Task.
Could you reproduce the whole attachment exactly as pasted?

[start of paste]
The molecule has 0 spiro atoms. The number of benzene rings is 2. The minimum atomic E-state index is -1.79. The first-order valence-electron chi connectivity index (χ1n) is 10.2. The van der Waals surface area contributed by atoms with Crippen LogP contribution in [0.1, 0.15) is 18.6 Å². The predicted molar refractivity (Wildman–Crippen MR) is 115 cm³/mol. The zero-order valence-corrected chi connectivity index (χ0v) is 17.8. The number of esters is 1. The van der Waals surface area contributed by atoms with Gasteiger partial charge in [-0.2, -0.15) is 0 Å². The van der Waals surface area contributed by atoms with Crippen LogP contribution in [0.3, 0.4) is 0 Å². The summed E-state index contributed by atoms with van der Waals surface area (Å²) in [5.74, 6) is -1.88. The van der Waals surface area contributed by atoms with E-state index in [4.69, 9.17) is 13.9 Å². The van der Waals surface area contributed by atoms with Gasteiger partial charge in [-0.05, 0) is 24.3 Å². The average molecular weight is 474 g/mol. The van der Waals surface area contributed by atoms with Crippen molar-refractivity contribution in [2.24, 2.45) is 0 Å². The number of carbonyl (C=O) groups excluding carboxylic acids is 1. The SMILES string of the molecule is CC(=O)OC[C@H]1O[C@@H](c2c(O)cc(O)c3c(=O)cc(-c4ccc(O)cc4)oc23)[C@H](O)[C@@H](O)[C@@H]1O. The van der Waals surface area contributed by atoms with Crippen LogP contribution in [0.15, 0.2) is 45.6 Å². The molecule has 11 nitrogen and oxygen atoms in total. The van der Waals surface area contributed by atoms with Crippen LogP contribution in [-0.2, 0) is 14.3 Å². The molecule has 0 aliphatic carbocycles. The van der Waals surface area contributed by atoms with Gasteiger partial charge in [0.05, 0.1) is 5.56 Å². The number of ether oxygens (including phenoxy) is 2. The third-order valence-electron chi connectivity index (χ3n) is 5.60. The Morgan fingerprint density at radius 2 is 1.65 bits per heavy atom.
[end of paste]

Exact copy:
The molecule has 0 spiro atoms. The number of benzene rings is 2. The minimum atomic E-state index is -1.79. The first-order valence-electron chi connectivity index (χ1n) is 10.2. The van der Waals surface area contributed by atoms with Crippen LogP contribution in [0.1, 0.15) is 18.6 Å². The predicted molar refractivity (Wildman–Crippen MR) is 115 cm³/mol. The zero-order valence-corrected chi connectivity index (χ0v) is 17.8. The number of esters is 1. The van der Waals surface area contributed by atoms with Gasteiger partial charge in [-0.2, -0.15) is 0 Å². The van der Waals surface area contributed by atoms with Crippen LogP contribution in [0.3, 0.4) is 0 Å². The summed E-state index contributed by atoms with van der Waals surface area (Å²) in [5.74, 6) is -1.88. The van der Waals surface area contributed by atoms with E-state index in [4.69, 9.17) is 13.9 Å². The van der Waals surface area contributed by atoms with Gasteiger partial charge in [-0.05, 0) is 24.3 Å². The average molecular weight is 474 g/mol. The van der Waals surface area contributed by atoms with Crippen molar-refractivity contribution in [2.24, 2.45) is 0 Å². The number of carbonyl (C=O) groups excluding carboxylic acids is 1. The SMILES string of the molecule is CC(=O)OC[C@H]1O[C@@H](c2c(O)cc(O)c3c(=O)cc(-c4ccc(O)cc4)oc23)[C@H](O)[C@@H](O)[C@@H]1O. The van der Waals surface area contributed by atoms with Crippen LogP contribution in [0.15, 0.2) is 45.6 Å². The molecule has 11 nitrogen and oxygen atoms in total. The van der Waals surface area contributed by atoms with Crippen LogP contribution in [-0.2, 0) is 14.3 Å². The molecule has 0 aliphatic carbocycles. The van der Waals surface area contributed by atoms with Gasteiger partial charge in [0.05, 0.1) is 5.56 Å². The number of ether oxygens (including phenoxy) is 2. The third-order valence-electron chi connectivity index (χ3n) is 5.60. The Morgan fingerprint density at radius 2 is 1.65 bits per heavy atom.